the advantage is the access that you have to our attention and knowledge. If you ask a question and can hear the response. Like asking a question at an unconference and some people don’t have a microphone.

    but the “room size” is changing and twitter is getting bigger. we need tools.

    The other day scoble asked for questions to ask firefox, he gat great questions

    Reply

  4. Christian, it’s just like instant outlining, where you could subscribe to anyone’s outline, but it wasn’t reciprocal. Or it’s just like RSS — I might be subscribed to your blog but you might not be subscribed to mine. I read John Markoff’s articles, but he doesn’t read mine. I understand the frustration, but I think it’s an absolutely crucial feature. It’s because of this that RSS was able to get sorted out. There were a lot of people who were unhappy about that, and on a mail list where everyone is subscribed to everyone else, we never would have been able to reach a consensus and still have public discourse.

    Reply

  5. Dave,
    Yep, others will build out features that take it to the next level. It is great that we have the ability to even have this conversation. Thanks for helping to get some new ideas flowing in my brain, I will need to process them.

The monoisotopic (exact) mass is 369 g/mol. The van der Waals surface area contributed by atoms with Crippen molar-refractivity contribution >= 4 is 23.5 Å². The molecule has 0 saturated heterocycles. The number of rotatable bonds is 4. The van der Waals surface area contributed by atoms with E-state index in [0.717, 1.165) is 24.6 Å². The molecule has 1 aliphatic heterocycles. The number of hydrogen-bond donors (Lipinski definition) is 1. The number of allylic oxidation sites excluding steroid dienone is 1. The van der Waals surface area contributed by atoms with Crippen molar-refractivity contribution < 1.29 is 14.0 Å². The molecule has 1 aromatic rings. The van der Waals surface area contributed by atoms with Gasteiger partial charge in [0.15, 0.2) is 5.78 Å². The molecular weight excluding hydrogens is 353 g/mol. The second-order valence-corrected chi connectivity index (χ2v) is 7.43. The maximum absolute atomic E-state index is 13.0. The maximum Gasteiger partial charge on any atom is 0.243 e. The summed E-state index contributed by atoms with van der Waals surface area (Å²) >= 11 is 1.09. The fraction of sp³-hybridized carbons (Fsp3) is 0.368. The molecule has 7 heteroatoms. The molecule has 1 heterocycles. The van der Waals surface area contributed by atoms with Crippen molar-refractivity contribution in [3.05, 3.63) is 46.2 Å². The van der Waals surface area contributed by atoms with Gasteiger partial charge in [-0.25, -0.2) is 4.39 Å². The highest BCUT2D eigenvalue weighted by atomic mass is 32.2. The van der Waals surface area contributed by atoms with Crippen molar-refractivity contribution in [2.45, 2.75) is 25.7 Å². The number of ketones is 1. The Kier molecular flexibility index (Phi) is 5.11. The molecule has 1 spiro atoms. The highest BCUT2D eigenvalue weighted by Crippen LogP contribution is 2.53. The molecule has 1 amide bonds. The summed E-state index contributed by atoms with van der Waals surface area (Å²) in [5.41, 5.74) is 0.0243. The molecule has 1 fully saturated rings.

Reply

  6. Posted by David Mercer on March 15, 2007 at 12:36 pm

    If you’re talking about using bluetooth to send audio, you can’t with any fidelity. It’s used for phone connections because everything gets scrunched down to the 56kbps lowest common denominator of the phone system. Bluetooth is only a few hundred kbps, not enough for hifi.

    Reply

  7. I went ahead and did a podcast about what we were discussing. http://christianburns.wordpress.com/2007/03/15/cbp-003-twitter/

    Reply

  8. Is Amazon Web Services the Compaq of ISPs?

    Until Dare’s post on AWS I had not heard of EC2. I’ve been using S3 to backup my Linux server instance on Linode, via a ruby script called s3sync, and it’s worked like a snap. I also backup my home PC to S3 via JungleDisk.

    With EC2 I’d have a virtual server like on Linode, but could requisition a new server whenever I felt like it (theoretically — it’s still in beta, who knows how well they’ll execute) and have it running in 10 minutes. It’s 10 cents per instance hour, or about $72 per month, for the equiv of 1.75GB ram, 160GB hard drive, 2GHz server! On Linode I pay $60 monthly for a 600MB ram server with maybe 16gb ram. The reliability and service, bttw, have been excellent.

    Reply

  9. Actually Linode has me at 768MB ram and 24GB hard disk, I’m not sure the guaranteed rate on the processor is.

    Reply

  10. PS Both Linode and Amazon EC2 provide me with more RAM and continuous CPU speed than my home PC!

    Reply